IFC faces critical questions over investments in gig economy

13 July 2021

A gig economy worker in Milan. Photo: Luiginter

The International Finance Corporation (IFC), the World Bank’s private sector arm, has invested in several transport platform companies in recent years that have been criticised by labour rights advocates for their workers’ rights records.

Most recently, in March, IFC invested €20 million in Bolt, an Estonian transport platform, for it to expand services in emerging markets, including South Africa, Nigeria, and Ukraine. The service, which has been compared with Uber, enables users to hire taxis via an app.

Bolt faced legal action in the UK in March 2020 over claims that it failed to pay the minimum wage to its drivers. Earlier this year, the Independent Workers’ Union of Great Britain held protests over drivers’ safety following the murder of Bolt driver Gabriel Bringye. Research published by Oxford University in March found that Bolt, alongside Amazon, maintained the worst working conditions for gig economy workers in the UK.

"Global development institutions like the IFC must carefully vet their investments to ensure vulnerable workers are not being exploited and trapped in poverty.”Stephen Cotton, General Secretary of the International Transport Workers’ Federation

In April, Bolt drivers in Lagos, Nigeria, under an umbrella body of drivers, the Professional E-hailing Drivers and Private Owners Association, went on strike to protest poor working conditions and pay. They called on Bolt, alongside other transport platforms, to raise fares in line with inflation, and provide an adequate welfare package and compensation for the families of drivers killed and kidnapped on the job. Last month, Bolt was forced to increase its fares in Kenya after drivers in Nairobi threatened to strike over high fuel prices.

General Secretary Stephen Cotton from the UK-based International Transport Workers’ Federation said, “We have serious concerns with the rise of investments in ‘gig economy’ companies. Global development institutions like the IFC must carefully vet their investments to ensure vulnerable workers are not being exploited and trapped in poverty.”

Driving a race to the bottom

Though IFC has recognised gig economy workers as being particularly vulnerable during the Covid-19 pandemic, its investment in Bolt follows a growing trend of the IFC financing platform companies in the transport and logistics sectors. Last June, delivery workers in Brazil organised a strike over low pay and poor working conditions against Loggi, a motorcycle courier platform, which received a $5 million IFC investment in 2016. Over the last three years, IFC has also invested in FCS Moove, Uber’s fleet manager in Sub-Saharan Africa, in India-based food logistics platform Shadowfax, and in Kobo360, a truck delivery platform based in Lagos.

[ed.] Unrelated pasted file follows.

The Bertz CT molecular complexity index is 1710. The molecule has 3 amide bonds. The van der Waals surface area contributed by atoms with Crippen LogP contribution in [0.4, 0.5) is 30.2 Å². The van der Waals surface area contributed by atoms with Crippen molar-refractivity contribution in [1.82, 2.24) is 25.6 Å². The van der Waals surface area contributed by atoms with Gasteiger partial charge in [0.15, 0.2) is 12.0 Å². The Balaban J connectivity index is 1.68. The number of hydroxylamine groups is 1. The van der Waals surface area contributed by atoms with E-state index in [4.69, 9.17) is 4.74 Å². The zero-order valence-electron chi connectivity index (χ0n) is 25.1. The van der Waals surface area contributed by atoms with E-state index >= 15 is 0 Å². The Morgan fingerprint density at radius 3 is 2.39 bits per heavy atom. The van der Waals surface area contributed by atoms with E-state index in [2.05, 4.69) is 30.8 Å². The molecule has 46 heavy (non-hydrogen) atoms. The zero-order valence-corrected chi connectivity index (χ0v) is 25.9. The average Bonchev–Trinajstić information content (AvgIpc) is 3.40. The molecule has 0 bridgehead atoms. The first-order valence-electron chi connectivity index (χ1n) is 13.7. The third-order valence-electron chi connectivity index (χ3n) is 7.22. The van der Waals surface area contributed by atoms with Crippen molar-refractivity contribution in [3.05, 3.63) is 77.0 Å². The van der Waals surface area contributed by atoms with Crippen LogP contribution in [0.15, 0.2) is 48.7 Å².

IFC has touted ride-hailing platforms as an opportunity for women’s economic empowerment, citing the additional barriers that women face in accessing the formal economy. Prominent feminist economists have argued that the reverse is true: that the gig economy promotes deregulation of the labour market, which places women in more precarious positions and increases poverty. In a 2016 paper, researchers Radhika Balakrishnan, Lisa McGowan and Cassandra Waters wrote that the gig economy, “automatically assigns women a higher burden of unpaid care work, and assumes that the preferential way to address this issue is flexible schedules, not better pay, better access to child care and other support services, or rethinking social stereotypes.”

Sally Roever from UK-based civil society organisation Women in Informal Employment: Globalizing and Organizing said, “We are concerned that the focus on the gig economy risks skewing the analysis of the informal economy. The rise of working through platforms in some sectors and some countries should not obscure the fact that the majority of the world’s jobs are neither formal, nor part of the gig economy. Effective policies for poverty reduction must address the reality of two billion of the world’s workers whose livelihoods are marginal and unprotected because they work in the low-tech informal economy.”

The World Bank has a long history of promoting labour flexibilisation, not least through its controversial Doing Business Report and the 2019 World Development Report (see Observer Winter 2019, Winter 2018). In a 2019 White Paper on Social Protection, the Bank maintained that governments should increase labour flexibilisation by limiting minimum wage increases and making it easier for employers to hire and fire workers.